The Short Version: A “dream vortex” has been found in the world and Morpheus must seek it out – but the vortex, Rose Walker, is on a quest of her own: to find her little brother. Shading in bits of backstory while also moving forward into truly original territory, The Doll’s House is where the series really kicks off.
The Review: Whoa. Just, whoa.
If Preludes and Nocturnes was just that – a prelude – then this is where things really get going. The… insecurity of the first volume is nowhere to be found here. There’s nothing rote or unoriginal to be found in this book but instead we get a whole lot of truly amazing and inventive stuff going on rather all at once. As a result, it seems to zip by in a flurry of pacing and story – wrapped up in beautifully drawn art, to boot.
Gaiman’s dark and twisted sense of humor comes out in full force here, nowhere more clearly perhaps than the “Cereal Convention.” I realize don’t want to ruin the joke for anyone who hasn’t read the series, so I’m going to throw out the SPOILERS SPOILERS SPOILERS SPOILERS SPOILERS flag and warn you all here and now.
……okay. You were warned.
It’s a serial killer convention. And it is a moment of enlightened invention, albeit quite quite dark. But if you can’t find the humor in it… well, I suppose there’s a way to not see the humor in it. Serial killers are a) scary and b) real and c) murder isn’t exactly a laughing matter. But the idea of them gathering together in a small town at a convention hall and having nametags and panel discussions and a freaking disco… it’s hilarious. No apologies, that’s funny shit.
But even moreso than with the horrific “24 Hours” in Vol. 1, there’s also some truly dark and horrible stuff here. A boy locked up in the basement by his relatives, a creature of the Dreamworld who eats eyes, even just the descriptions of some of the serial killers’ exploits – it’s all very dark. But where Gaiman really gets you – and this is what he does so damn well in general – is in the more reality based bits. The bits where reality as we know it doesn’t quite seem to apply. Take the house that Rose Walker (who I kept wanting to call Rose Tyler. Timeline would be out of whack on that, but I mean. Rose Tyler, Rose Walker. Maybe RTD was inspired? Or Rose is just a good name. Anyway, I digress) moves into: the literally-named Barbie and Ken, the drag queen owner, the mysterious portly Brit on the top floor, and the straight-out-of-The Castle of Otranto creepy veiled sisters with the spider collection (who also, if I may note it, seem to foreshadow Spink & Forcible from Coraline) all seem to be way, way outside of our reality… and yet so possibly a part of it that you genuinely have to start wondering. I mean, we’ve all had weird neighbors – who’s to say that these folks aren’t actually just equally weird?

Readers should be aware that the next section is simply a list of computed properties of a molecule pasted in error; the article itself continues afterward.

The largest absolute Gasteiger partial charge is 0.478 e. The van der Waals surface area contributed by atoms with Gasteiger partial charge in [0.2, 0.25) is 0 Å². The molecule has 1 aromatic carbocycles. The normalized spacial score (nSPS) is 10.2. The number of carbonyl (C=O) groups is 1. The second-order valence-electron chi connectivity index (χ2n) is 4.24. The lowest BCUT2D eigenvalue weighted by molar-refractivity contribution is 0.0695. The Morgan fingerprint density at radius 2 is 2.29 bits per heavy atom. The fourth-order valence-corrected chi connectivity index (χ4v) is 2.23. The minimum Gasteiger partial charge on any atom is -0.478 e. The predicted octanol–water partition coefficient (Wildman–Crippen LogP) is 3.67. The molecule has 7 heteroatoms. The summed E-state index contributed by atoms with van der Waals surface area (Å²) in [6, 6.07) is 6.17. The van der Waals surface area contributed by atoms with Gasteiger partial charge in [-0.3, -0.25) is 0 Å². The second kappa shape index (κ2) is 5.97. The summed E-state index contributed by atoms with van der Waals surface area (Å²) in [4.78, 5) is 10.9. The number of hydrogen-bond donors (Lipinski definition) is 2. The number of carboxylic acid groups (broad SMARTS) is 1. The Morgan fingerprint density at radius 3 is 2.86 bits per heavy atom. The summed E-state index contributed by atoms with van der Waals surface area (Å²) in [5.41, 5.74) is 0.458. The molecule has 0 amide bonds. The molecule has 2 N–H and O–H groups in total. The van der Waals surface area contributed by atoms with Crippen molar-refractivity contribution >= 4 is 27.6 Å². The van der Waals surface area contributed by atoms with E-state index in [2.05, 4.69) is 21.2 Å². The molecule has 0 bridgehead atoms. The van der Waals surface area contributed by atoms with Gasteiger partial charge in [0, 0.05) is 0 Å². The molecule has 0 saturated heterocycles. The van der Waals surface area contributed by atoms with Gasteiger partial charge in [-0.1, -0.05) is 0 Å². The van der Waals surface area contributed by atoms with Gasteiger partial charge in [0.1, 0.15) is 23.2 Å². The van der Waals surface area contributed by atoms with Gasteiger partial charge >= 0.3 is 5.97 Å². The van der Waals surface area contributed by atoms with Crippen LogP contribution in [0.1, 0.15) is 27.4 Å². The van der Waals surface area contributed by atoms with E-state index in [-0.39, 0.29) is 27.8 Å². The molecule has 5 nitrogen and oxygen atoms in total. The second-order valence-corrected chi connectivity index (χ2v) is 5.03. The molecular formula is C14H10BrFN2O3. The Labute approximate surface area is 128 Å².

There’s a lot happening here with the levels of storytelling, too. The prologue in this volume tells the story of a human woman who fell in love with Morpheus and there’s a seeming pause in the story halfway through where we watch Morpheus meet up with an undying man every hundred years, staggering through English life (at The White Horse! Which I know about because I read Shakespeare’s Local! Talk about serendipity… or FATE.) – and the moral of that story is, if I’m reading it right, that we all need a friend. It serves little purpose except to drop Dream into several crucial moments in the world and set up the idea that the Endless play games with humanity now and then – for example, allowing people to go on without dying. But looking for a ‘point’ defeats the purpose: it is just a damn good story. Gilbert tells Rose a pared down “Red Riding Hood” story – and then when she’s attacked, we notice that the serial killer in question has a red shirt with a wolf on it. There’s an impressive level of detail already appearing here, even going so far as to call back things and people from the first volume that didn’t necessarily mean anything at the time. The victims of John Dee’s attack are linked to this volume, as is one of the sufferers of the “sleepy sickness”: Unity Kinkaid, whose part in the story is far greater than the few lines might’ve led us to believe in that first book.
Rating: 5 out of 5. Just refreshing, how smart and beautiful this volume is. All my prior doubts are well and truly washed away – this was wholly Gaiman’s voice and it is, as I well know from the novels, an impressive one. But even more importantly, there is a sense of things being created here – whole worlds, universes, universes-inside-universes and worlds-within-worlds, connections across the multiverse – that genuinely excites me. Horror, fantasy, literature, history, and the genres go on and on… and that’s just in the first two volumes. I can’t wait to see what comes next.